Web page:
From a universal standpoint, it’s inevitable that the game of basketball has evolved, what with kids as young as five playing AAU basketball and putting in the time to hone and craft their skills in hopes of reaching the collegiate and professional levels.
Helping make the childhood dreams of woman basketball players a reality retraces back to the year 1892, during which gymnastics instructor Senda Berenson Abbott embraced and adjusted the men’s basketball rules created by basketball’s founding father James Naismith to fit the women’s game, introducing them at Smith College.
Since then the game of women’s basketball has continued to blossom, achieving its most profound milestone on April 24, 1996 when the NBA Board of Governors approved the idea of the Women’s National Basketball Association (WNBA).
With the 2016 WNBA Draft set to take place tonight at 7 p.m. ET and the regular season to tip-off on May 14, marking the league’s 20th anniversary, it is time we all appreciate a league that has been somewhat of an outcast despite its improvements both on and off the court.
Although the league is made up of just 12 teams, the WNBA is home to an array of star players that are helping the league expand its platform.
Players such as reigning WNBA MVP Elena Delle Donne, reigning Defensive Player of the Year Brittney Griner, Maya Moore, Diana Taurasi —who is set to return after taking a year off to play overseas — and a plethora of other players have instilled a level of talent that have heightened the game of women’s basketball.
Proof of the game’s improvement was exemplified at the game’s highest stage of the 2015 WNBA Finals in which the series between the Minnesota Lynx and Indiana Fever went to a five-game series for the first time since 2009.
Moreover, Minnesota became the fourth franchise in WNBA history to win at least three titles, each of which have been won during the tenure of Moore, who has three rings in just five years of being in the league.
Say what you want, but winning a championship — regardless of gender — is difficult in any sport.
Coveted within the world of sports is the label of a franchise becoming a “dynasty.” A term commonly associated with teams such as the New England Patriots, Chicago Blackhawks and potentially the Golden State Warriors in the future, it’s a sign of elite status that hasn’t been of much usage in confirming the historic moments throughout WNBA history.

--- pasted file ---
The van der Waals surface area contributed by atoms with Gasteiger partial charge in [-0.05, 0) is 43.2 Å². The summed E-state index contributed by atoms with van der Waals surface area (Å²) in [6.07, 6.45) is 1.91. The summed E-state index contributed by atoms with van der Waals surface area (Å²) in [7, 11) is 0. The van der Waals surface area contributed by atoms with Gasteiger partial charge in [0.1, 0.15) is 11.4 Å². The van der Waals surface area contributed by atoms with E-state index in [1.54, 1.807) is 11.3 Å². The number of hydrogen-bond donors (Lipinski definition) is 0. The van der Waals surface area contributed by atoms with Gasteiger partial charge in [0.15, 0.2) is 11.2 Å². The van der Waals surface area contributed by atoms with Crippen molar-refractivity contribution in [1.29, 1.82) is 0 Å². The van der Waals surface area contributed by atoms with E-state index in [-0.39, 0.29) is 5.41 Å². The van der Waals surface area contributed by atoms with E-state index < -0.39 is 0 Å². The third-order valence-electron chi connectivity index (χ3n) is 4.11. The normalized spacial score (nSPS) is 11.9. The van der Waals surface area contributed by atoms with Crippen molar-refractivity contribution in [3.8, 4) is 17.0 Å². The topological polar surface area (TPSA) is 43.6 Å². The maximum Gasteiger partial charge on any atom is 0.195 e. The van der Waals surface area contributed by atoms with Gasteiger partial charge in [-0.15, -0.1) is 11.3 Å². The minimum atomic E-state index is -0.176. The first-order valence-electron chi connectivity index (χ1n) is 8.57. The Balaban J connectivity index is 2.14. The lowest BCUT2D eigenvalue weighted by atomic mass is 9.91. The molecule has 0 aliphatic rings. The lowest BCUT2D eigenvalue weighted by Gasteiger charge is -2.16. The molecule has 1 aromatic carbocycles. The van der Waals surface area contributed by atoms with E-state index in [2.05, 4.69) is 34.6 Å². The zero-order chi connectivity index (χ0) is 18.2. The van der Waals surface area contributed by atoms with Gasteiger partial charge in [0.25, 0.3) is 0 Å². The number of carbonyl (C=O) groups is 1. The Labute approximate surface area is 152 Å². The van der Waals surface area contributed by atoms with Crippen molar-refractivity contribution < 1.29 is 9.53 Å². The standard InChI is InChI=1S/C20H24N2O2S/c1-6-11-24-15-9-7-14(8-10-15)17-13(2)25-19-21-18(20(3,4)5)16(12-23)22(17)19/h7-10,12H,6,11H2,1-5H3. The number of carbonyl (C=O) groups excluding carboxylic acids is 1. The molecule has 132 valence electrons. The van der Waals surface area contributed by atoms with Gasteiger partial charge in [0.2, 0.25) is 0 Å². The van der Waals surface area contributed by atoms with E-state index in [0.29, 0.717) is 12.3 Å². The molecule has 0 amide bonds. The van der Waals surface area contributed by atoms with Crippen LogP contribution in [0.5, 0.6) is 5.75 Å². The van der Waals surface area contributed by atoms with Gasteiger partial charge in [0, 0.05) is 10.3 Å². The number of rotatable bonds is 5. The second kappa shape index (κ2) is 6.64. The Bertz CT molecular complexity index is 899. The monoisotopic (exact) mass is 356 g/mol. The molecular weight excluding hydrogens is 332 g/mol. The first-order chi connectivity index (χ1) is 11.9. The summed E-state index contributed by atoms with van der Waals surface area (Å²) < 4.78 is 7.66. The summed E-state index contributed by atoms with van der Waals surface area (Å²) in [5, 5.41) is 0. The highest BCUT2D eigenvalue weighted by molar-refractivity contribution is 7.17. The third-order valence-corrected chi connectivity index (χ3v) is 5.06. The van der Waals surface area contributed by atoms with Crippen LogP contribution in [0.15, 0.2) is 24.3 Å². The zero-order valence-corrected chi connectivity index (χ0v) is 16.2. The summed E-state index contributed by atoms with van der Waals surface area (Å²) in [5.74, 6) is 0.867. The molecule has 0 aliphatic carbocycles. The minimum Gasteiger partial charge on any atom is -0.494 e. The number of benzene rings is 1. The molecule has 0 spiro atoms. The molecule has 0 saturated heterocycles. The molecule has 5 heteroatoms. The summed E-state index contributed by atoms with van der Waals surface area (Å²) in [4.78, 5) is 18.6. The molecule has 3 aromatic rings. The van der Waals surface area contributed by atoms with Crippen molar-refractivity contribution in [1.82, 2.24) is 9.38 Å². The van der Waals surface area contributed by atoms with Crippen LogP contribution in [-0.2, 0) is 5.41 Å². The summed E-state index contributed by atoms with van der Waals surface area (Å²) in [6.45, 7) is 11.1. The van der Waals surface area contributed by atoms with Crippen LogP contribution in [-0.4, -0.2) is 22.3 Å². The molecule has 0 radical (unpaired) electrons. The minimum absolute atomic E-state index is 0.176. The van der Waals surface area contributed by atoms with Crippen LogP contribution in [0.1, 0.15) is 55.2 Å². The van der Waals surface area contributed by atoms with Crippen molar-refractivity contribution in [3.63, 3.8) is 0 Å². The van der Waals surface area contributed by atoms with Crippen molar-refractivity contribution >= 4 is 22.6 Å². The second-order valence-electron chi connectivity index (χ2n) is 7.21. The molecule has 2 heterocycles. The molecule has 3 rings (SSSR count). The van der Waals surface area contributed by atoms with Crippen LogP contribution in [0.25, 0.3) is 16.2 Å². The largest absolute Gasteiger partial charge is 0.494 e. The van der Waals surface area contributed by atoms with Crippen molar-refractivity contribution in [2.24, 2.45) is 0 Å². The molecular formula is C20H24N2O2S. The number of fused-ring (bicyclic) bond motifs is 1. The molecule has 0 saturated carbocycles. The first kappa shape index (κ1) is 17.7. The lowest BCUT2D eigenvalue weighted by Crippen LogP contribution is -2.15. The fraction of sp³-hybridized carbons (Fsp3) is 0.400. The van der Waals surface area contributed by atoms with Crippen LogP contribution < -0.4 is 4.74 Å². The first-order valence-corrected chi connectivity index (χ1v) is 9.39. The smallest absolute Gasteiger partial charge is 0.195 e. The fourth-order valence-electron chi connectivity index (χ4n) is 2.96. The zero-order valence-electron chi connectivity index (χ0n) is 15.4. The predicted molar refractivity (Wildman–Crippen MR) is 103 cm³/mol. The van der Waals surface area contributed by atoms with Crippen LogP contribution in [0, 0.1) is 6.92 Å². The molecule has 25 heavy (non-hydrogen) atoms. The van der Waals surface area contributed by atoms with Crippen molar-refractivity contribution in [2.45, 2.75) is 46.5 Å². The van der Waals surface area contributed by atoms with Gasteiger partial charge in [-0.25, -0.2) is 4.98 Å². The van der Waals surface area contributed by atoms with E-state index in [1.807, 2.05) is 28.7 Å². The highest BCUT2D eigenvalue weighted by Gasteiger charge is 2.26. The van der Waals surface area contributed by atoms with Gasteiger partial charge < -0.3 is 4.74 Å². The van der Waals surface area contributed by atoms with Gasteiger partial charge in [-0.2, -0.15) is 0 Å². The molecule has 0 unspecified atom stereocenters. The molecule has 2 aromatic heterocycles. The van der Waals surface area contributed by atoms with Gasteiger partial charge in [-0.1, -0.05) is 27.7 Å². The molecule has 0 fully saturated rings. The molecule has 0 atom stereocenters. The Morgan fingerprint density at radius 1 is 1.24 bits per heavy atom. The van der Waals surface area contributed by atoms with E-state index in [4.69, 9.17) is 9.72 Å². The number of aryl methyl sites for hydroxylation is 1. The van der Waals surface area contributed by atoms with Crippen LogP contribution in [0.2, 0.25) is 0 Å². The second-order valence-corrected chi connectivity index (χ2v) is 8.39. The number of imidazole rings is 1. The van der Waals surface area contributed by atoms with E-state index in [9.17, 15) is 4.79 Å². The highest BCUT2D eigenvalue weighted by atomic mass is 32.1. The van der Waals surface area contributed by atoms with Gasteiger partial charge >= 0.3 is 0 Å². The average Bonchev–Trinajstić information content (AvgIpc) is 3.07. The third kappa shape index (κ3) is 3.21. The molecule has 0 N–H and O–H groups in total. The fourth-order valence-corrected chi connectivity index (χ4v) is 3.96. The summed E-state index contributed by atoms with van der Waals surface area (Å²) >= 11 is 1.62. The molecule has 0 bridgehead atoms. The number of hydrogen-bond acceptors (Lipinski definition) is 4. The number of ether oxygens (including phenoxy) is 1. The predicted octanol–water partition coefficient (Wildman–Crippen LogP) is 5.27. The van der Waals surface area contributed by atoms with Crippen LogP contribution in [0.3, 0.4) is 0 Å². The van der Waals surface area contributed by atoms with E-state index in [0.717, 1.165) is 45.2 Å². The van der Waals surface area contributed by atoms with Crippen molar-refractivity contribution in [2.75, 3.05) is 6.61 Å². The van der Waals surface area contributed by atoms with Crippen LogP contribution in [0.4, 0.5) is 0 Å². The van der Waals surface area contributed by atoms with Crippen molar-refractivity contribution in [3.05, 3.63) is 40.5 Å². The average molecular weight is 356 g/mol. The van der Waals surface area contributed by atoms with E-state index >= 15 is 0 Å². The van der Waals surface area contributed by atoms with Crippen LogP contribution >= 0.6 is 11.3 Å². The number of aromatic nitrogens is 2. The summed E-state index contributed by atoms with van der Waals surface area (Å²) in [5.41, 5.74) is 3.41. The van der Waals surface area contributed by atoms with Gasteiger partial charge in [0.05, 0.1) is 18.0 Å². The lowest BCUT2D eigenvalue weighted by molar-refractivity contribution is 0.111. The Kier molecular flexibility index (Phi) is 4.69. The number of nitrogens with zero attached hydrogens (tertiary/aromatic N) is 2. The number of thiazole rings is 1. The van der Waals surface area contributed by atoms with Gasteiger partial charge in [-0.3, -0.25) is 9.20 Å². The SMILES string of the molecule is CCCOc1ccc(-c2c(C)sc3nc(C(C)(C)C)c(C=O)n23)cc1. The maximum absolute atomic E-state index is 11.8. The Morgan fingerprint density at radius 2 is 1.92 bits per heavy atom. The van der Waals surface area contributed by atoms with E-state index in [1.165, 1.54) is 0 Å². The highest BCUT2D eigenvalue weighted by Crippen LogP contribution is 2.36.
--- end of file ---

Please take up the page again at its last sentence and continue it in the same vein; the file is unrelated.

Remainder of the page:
However, helping bring that elite prominence to women’s basketball has been the dominance of Head Coach Geno Auriemma and the Connecticut Huskies.
The ceiling of the WNBA can only ascend as tonight’s draft welcomes new talent that will entail a substantial presence of players hailing from a university that has produced the most No. 1 overall picks in WNBA history at four (the last being Moore in 2011) and the most players on active rosters at 14: UCONN.
Set to grace the stage in the first round — possibly in historic fashion —as the top three picks in tonight’s draft are the consensus No. 1 overall pick: forward Breanna Stewart, guard Moriah Jefferson and forward Morgan Tuck.
Each were a part of the Huskies’ 2015-16 team that recently won its 11th national championship in program history.
Stewart is the only player in college basketball history to win four national championships and helped UCONN become the first NCAA Division I women’s basketball team to win four consecutive titles.
At the helm of UCONN’s women’s basketball program for 31 years and boasting an 11-0 record in national championship matchups, Auriemma and his team have recently caught a lot of flak for making the game “unentertaining” and “unfair.”
What was once admiration seems to have become boredom, but isn’t winning and being the best a priority in sports? Certainly the comradery and relationships formed on the team are of importance as well, but how can anyone be truly mad at a coach and a program that has mastered the art of winning and only enhanced the game of women’s basketball?
As sports fans, we constantly support and glorify the three-peat championships of Michael Jordan, Kobe Bryant, and the powerhouse collegiate programs within college sports. Let’s be honest — how many of you prior to reading this article knew that the Houston Comets, no longer an official team of the WNBA since 2008, won the league’s first four championships?
Nonetheless, what would be the problem if Delle Donne’s suggestion of lowering the rims received approval? While all ideas and reforms can’t be accepted, maybe take the NFL route and perform a trial run for a season but don’t just rule it out like many have.
It’s this divide within men’s and women’s sports that has led us to undermine the history that has taken place within women’s basketball, especially the WNBA.
Forming an appreciation for the WNBA is no sudden process, but it is definitely a possible one that has given us an opportunity beginning with tonight’s draft through an October finish.
A version of this article appeared on page 19 of April 14, 2016’s print edition of the Daily Nexus.